Building a Competitive Advantage
Regardless of the industry, market or segment in which a firm competes, their over-arching goal is to create sustainable competitive advantage.
Sustainable competitive advantage means that a firm has an edge over their competition, which competitors cannot easily overcome and is thus enduring over time. These advantages can be in intellectual property, including technology leadership and strategic assets, scale, or barriers to entry. They allow the firm to compete on differentiation or cost in markets spanning from niche to mass.
Note: competitive advantages support HOW a firm competes. They are not WHAT a firm does to compete. Think about Wal-Mart, for example. One might argue that low prices are their competitive advantage. However, other retailers can and do reduce their prices to match Wal-Mart. Instead, Wal-Mart has an unmatched supply chain, focused on reducing costs. This focus extends from vendor relationships and negotiation through the distribution network to store operations and to the advertising. That is, at every step of the supply chain Wal-Mart seeks to reduce and remove costs. Further, they communicate this advantage to their customers; their brand is synonymous with value.
Thus, a competitor can’t simply reduce costs to compete with Wal-Mart because Wal-Mart’s competitive advantage is the infrastructure that supports the entire supply chain, which is focused on cost reduction. Further, Wal-Mart’s price leadership is part of their branding and well understood by consumers. So, while a competitor may be able to match prices, they have a different cost basis than Wal-Mart and thus reduce their own margins in reducing costs. Over time, this makes them less competitive because they do not have the resources to invest in their business to match Wal-Mart’s capabilities.
Think about Amazon as another example. As you’ve read, there is a heightened interest in convenience among consumers. So, it might be compelling to think that Amazon’s competitive advantage is that they offer at-home delivery. However, this higher level of service to support convenience is an output of their true strategic advantage–impressive infrastructure to support efficiency in transactions and fulfillment.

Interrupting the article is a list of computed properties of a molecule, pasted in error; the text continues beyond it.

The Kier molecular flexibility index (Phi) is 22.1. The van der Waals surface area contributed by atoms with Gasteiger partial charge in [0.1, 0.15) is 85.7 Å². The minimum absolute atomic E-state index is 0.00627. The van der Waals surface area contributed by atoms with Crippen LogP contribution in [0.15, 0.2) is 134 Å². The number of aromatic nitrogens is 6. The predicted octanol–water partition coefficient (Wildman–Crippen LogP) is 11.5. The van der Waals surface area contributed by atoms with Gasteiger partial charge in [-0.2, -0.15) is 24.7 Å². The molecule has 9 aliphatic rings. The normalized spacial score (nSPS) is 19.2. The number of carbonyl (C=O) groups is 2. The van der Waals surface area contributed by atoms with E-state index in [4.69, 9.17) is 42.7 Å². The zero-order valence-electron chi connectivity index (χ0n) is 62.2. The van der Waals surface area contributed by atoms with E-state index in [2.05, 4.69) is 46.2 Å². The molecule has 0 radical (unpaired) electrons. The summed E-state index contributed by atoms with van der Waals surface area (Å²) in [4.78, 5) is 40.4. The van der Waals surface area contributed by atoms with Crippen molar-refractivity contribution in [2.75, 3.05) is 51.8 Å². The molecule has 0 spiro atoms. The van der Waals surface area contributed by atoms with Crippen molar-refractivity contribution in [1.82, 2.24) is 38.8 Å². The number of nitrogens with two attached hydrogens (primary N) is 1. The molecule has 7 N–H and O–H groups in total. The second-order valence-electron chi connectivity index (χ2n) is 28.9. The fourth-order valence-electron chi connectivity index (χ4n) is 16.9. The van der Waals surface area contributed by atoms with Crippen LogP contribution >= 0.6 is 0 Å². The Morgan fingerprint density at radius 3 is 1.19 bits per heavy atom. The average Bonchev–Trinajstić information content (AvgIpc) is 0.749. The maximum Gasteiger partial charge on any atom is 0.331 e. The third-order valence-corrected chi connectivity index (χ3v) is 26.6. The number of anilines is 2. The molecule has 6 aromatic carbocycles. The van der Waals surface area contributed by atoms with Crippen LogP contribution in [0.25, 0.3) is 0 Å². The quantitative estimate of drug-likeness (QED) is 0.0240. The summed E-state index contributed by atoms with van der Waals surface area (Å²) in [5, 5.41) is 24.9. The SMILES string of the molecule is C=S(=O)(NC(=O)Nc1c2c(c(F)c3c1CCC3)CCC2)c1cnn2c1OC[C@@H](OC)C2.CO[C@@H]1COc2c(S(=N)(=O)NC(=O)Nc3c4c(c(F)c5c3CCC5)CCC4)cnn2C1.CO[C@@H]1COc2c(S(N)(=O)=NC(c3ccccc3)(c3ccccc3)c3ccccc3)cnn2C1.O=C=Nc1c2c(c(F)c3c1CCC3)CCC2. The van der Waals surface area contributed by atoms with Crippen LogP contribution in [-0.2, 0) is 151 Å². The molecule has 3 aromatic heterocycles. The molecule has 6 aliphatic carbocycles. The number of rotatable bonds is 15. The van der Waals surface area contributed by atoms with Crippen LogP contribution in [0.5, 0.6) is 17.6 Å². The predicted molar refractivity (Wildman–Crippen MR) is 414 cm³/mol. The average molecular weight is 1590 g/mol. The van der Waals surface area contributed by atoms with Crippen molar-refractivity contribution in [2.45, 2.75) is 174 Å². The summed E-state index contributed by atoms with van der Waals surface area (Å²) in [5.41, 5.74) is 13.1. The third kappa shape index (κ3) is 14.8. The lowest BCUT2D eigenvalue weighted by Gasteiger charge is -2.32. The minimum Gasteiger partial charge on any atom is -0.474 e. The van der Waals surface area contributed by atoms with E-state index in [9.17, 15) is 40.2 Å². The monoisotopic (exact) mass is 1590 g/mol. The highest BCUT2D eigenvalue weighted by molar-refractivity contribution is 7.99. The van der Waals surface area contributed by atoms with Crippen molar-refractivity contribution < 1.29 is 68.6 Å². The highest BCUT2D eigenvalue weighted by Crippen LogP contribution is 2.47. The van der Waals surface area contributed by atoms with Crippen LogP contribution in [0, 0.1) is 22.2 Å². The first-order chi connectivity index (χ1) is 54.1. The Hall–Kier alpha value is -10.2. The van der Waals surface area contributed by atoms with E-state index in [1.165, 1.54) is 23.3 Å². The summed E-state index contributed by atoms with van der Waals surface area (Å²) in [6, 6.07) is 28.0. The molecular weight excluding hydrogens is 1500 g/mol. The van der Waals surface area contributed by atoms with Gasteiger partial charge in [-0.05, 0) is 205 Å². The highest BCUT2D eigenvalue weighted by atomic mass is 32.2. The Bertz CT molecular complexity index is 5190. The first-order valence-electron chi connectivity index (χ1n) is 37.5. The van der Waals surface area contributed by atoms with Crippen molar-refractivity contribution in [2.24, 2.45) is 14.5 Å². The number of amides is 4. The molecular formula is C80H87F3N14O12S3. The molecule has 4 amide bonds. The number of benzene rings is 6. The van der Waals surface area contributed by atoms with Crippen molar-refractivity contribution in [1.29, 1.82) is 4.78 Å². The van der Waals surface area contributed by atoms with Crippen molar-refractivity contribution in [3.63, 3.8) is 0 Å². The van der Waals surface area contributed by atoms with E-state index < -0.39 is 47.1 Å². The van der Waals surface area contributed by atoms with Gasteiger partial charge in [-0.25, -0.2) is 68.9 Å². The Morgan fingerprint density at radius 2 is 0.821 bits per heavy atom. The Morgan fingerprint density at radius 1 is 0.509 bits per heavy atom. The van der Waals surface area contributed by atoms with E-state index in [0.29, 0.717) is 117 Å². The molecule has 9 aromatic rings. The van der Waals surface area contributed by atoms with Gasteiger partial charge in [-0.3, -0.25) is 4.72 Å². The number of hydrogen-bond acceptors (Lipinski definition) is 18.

Think about the wide breadth of products available at Amazon. Their algorithm recommends adjacent and complementary items. Their extensive network of warehouses store, pick, and package products. Their relationships with logistics partners like UPS and the United Stated Postal Service support efficient delivery.
Hopefully, you see that delivery isn’t Amazon’s competitive advantage. Instead, their edge is infrastructure through their web interface, their algorithm, their network of warehouses, and their relationships with carriers. These support transaction and fulfillment, which enables them to provide an expansive set of products and deliver them at very low costs.
Firms may possess powerful internal strengths like patents or customer contracts that would be costly or time intensive for a competitor to replicate. Or, they may compete with a robust distribution system that is so expansive that competitors cannot match it. Or, they may operate in a market so concentrated that they already possess the bulk of the market share or potential, making it unattractive to other competitors. Regardless, these advantages inform HOW the firm competes. When the advantages are sustainable, they create an on-going edge that competition cannot bridge.